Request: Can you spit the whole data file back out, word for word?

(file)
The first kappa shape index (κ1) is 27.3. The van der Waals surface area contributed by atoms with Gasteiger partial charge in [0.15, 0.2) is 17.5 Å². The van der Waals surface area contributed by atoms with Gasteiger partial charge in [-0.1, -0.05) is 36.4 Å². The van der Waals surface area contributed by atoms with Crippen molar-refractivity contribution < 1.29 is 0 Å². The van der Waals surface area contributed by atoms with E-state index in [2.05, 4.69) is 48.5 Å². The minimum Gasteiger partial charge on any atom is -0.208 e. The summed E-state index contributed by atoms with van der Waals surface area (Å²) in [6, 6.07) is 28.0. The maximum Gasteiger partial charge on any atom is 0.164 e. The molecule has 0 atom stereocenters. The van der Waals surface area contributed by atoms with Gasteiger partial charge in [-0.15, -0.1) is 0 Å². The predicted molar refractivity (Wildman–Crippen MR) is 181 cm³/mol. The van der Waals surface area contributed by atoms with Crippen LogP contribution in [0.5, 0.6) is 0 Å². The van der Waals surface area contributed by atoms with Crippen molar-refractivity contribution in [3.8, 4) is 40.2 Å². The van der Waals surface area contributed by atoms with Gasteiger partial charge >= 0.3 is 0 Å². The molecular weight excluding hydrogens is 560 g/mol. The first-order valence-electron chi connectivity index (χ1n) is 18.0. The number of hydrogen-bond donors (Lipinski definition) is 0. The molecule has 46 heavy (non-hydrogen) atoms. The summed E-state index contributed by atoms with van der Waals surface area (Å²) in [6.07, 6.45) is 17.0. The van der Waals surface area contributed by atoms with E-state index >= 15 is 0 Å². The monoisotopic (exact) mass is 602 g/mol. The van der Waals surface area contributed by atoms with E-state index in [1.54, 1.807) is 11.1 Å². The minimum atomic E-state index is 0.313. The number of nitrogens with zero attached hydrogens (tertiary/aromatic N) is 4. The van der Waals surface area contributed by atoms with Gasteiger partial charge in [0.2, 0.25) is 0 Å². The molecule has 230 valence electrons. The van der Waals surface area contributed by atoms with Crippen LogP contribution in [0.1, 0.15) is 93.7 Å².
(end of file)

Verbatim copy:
The first kappa shape index (κ1) is 27.3. The van der Waals surface area contributed by atoms with Gasteiger partial charge in [0.15, 0.2) is 17.5 Å². The van der Waals surface area contributed by atoms with Gasteiger partial charge in [-0.1, -0.05) is 36.4 Å². The van der Waals surface area contributed by atoms with Crippen molar-refractivity contribution < 1.29 is 0 Å². The van der Waals surface area contributed by atoms with E-state index in [2.05, 4.69) is 48.5 Å². The minimum Gasteiger partial charge on any atom is -0.208 e. The summed E-state index contributed by atoms with van der Waals surface area (Å²) in [6, 6.07) is 28.0. The maximum Gasteiger partial charge on any atom is 0.164 e. The molecule has 0 atom stereocenters. The van der Waals surface area contributed by atoms with Gasteiger partial charge in [-0.15, -0.1) is 0 Å². The predicted molar refractivity (Wildman–Crippen MR) is 181 cm³/mol. The van der Waals surface area contributed by atoms with Crippen LogP contribution in [0.5, 0.6) is 0 Å². The van der Waals surface area contributed by atoms with Crippen molar-refractivity contribution in [3.8, 4) is 40.2 Å². The van der Waals surface area contributed by atoms with Gasteiger partial charge >= 0.3 is 0 Å². The molecular weight excluding hydrogens is 560 g/mol. The first-order valence-electron chi connectivity index (χ1n) is 18.0. The number of hydrogen-bond donors (Lipinski definition) is 0. The molecule has 46 heavy (non-hydrogen) atoms. The summed E-state index contributed by atoms with van der Waals surface area (Å²) in [6.07, 6.45) is 17.0. The van der Waals surface area contributed by atoms with E-state index >= 15 is 0 Å². The monoisotopic (exact) mass is 602 g/mol. The van der Waals surface area contributed by atoms with E-state index in [1.54, 1.807) is 11.1 Å². The minimum atomic E-state index is 0.313. The number of nitrogens with zero attached hydrogens (tertiary/aromatic N) is 4. The van der Waals surface area contributed by atoms with Gasteiger partial charge in [0.2, 0.25) is 0 Å². The molecule has 230 valence electrons. The van der Waals surface area contributed by atoms with Crippen LogP contribution in [0.1, 0.15) is 93.7 Å².